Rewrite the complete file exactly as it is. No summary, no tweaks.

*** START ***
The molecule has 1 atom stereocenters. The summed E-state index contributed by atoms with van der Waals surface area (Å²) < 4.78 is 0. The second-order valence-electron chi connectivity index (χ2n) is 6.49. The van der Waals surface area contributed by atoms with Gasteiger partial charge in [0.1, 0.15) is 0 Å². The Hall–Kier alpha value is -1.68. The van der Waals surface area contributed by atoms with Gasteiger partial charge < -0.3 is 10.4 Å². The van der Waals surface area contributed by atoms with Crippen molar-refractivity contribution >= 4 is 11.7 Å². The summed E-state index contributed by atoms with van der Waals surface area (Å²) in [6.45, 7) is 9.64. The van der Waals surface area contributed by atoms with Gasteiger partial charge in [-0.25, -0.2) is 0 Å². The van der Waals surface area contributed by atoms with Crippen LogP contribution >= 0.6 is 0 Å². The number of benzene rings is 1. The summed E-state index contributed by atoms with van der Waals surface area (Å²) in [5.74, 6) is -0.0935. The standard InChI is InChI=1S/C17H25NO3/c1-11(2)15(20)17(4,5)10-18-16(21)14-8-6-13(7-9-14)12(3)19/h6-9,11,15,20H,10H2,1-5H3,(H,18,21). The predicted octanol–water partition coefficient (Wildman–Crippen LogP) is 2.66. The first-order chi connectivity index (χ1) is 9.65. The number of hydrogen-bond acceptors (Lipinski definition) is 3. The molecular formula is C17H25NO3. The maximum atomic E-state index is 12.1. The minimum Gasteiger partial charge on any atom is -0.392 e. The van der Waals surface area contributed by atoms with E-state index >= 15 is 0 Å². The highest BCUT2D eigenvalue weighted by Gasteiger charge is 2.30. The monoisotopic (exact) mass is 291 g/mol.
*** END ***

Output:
The molecule has 1 atom stereocenters. The summed E-state index contributed by atoms with van der Waals surface area (Å²) < 4.78 is 0. The second-order valence-electron chi connectivity index (χ2n) is 6.49. The van der Waals surface area contributed by atoms with Gasteiger partial charge in [0.1, 0.15) is 0 Å². The Hall–Kier alpha value is -1.68. The van der Waals surface area contributed by atoms with Gasteiger partial charge < -0.3 is 10.4 Å². The van der Waals surface area contributed by atoms with Crippen molar-refractivity contribution >= 4 is 11.7 Å². The summed E-state index contributed by atoms with van der Waals surface area (Å²) in [6.45, 7) is 9.64. The van der Waals surface area contributed by atoms with Gasteiger partial charge in [-0.25, -0.2) is 0 Å². The van der Waals surface area contributed by atoms with Crippen LogP contribution >= 0.6 is 0 Å². The number of benzene rings is 1. The summed E-state index contributed by atoms with van der Waals surface area (Å²) in [5.74, 6) is -0.0935. The standard InChI is InChI=1S/C17H25NO3/c1-11(2)15(20)17(4,5)10-18-16(21)14-8-6-13(7-9-14)12(3)19/h6-9,11,15,20H,10H2,1-5H3,(H,18,21). The predicted octanol–water partition coefficient (Wildman–Crippen LogP) is 2.66. The first-order chi connectivity index (χ1) is 9.65. The number of hydrogen-bond acceptors (Lipinski definition) is 3. The molecular formula is C17H25NO3. The maximum atomic E-state index is 12.1. The minimum Gasteiger partial charge on any atom is -0.392 e. The van der Waals surface area contributed by atoms with E-state index >= 15 is 0 Å². The highest BCUT2D eigenvalue weighted by Gasteiger charge is 2.30. The monoisotopic (exact) mass is 291 g/mol.